The divisions that played out at the polls Tuesday continued later at the Selwyn Avenue Pub in Charlotte, where different political factions camped out on opposite sections of the patio, glued to competing TV screens.
“We had a hard time finding a bar that would even broadcast the action,” said Laura Heiser, a 40-something who moved to Charlotte from Oregon a year ago, and was huddled next to a fire pit with a plastic glass of New Moon beer. “When we came in here, Fox was on every station.”
When Heiser and her sister arrived at the laid back sports bar in Myers Park, an affluent Charlotte suburb, they asked the bartender to switch one of the giant patio screens to CNN. He obliged, only to refuse to turn the sound on because it was a sports bar.
Activists are not taking the idea of a Donald Trump presidency quietly. Hundreds of demonstrators across the U.S. hit the pavement during the day and evening Wednesday to protest the Republican's electoral victory.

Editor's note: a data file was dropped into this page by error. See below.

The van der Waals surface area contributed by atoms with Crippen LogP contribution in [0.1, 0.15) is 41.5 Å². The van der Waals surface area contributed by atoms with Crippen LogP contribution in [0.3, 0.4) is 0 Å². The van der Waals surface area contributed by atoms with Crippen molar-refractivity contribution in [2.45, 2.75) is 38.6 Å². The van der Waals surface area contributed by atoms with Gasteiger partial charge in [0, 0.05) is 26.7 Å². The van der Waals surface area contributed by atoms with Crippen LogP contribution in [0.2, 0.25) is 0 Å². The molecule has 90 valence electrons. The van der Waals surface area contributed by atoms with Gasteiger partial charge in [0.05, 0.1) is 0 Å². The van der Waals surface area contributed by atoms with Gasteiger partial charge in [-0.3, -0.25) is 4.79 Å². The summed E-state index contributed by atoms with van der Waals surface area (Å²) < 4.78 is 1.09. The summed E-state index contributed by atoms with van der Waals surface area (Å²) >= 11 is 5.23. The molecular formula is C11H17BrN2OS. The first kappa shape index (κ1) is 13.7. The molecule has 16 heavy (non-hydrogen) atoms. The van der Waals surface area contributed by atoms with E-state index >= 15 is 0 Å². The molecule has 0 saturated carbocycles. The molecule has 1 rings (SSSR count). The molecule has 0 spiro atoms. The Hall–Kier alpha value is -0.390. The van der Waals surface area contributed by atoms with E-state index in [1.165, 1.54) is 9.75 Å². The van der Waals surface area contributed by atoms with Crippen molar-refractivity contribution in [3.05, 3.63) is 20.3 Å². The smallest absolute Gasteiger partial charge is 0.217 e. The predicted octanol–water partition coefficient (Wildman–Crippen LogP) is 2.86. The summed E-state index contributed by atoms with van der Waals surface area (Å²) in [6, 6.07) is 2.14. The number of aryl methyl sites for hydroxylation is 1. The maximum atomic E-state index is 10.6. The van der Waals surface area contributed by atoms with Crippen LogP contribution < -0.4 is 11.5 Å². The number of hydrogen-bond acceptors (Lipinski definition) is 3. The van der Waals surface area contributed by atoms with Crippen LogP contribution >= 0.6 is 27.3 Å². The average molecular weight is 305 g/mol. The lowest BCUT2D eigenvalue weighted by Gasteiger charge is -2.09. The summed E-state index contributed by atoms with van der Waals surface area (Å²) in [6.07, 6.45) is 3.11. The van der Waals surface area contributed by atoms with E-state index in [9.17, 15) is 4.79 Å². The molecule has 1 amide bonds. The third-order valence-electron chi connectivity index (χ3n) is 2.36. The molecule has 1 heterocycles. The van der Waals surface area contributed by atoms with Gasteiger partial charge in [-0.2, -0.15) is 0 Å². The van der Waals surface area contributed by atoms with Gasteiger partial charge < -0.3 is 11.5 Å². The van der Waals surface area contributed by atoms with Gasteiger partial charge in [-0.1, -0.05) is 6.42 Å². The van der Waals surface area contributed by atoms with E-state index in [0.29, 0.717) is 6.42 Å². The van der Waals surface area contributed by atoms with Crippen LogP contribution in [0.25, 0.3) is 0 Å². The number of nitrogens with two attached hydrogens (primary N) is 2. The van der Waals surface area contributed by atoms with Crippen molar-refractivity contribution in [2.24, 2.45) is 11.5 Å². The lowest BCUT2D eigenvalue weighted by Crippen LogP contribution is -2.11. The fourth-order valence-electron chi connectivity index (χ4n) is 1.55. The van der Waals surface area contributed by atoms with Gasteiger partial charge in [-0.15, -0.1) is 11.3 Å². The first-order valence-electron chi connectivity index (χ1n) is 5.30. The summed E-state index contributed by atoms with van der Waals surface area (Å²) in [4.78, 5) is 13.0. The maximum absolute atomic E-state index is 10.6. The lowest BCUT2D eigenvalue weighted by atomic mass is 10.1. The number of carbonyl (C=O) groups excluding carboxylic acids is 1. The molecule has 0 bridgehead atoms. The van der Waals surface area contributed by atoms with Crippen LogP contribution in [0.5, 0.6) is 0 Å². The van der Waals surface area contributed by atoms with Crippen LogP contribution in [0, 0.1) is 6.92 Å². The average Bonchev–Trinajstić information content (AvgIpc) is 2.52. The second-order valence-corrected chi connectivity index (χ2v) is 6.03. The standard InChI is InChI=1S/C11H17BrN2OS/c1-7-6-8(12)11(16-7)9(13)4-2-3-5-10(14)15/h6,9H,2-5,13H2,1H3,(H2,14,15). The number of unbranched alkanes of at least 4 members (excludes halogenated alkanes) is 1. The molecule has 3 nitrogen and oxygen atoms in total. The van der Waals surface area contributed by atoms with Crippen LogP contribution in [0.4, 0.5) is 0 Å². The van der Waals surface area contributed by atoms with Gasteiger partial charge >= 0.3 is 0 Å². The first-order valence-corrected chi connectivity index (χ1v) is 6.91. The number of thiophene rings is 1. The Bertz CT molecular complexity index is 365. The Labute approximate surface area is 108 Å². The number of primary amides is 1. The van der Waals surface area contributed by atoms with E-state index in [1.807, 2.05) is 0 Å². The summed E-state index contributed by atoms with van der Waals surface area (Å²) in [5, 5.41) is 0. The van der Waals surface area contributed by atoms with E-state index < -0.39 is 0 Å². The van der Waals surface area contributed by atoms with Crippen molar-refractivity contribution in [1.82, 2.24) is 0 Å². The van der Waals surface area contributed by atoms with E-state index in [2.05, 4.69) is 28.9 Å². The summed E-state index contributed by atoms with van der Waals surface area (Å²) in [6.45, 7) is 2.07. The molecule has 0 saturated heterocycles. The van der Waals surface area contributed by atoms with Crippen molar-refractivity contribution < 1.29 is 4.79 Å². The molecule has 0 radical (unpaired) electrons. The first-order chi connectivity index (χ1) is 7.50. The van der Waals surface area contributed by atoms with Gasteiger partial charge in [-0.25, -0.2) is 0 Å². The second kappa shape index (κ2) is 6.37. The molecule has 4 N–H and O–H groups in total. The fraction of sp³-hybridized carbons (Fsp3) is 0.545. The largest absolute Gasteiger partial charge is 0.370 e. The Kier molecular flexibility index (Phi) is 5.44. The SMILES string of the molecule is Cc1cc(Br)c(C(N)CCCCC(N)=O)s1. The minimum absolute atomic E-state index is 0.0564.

California voters have approved Proposition 51, a $9-billion bond for school construction projects across the state.
The measure was leading 53.9% to 46.1%, according to election returns at 5 a.m. Wednesday, and the Associated Press has called the victory.
State funding to help finance repairs and new school facilities across California had run dry, and Proposition 51 will refill the pot. School construction needs billions of dollars every year, according to the nonpartisan Legislative Analyst's Office. With the new cash infusion, the state will once again match local district funding for construction projects.
California voters have approved a significant change of the rules in how proposed laws are approved by the Legislature, overwhelmingly supporting a new mandate for public review of legislation before any final vote.
The change in legislative rules was long discussed in the state Capitol but failed to gain momentum until the initiative written by a former GOP legislator and bankrolled by a wealthy Bay Area activist.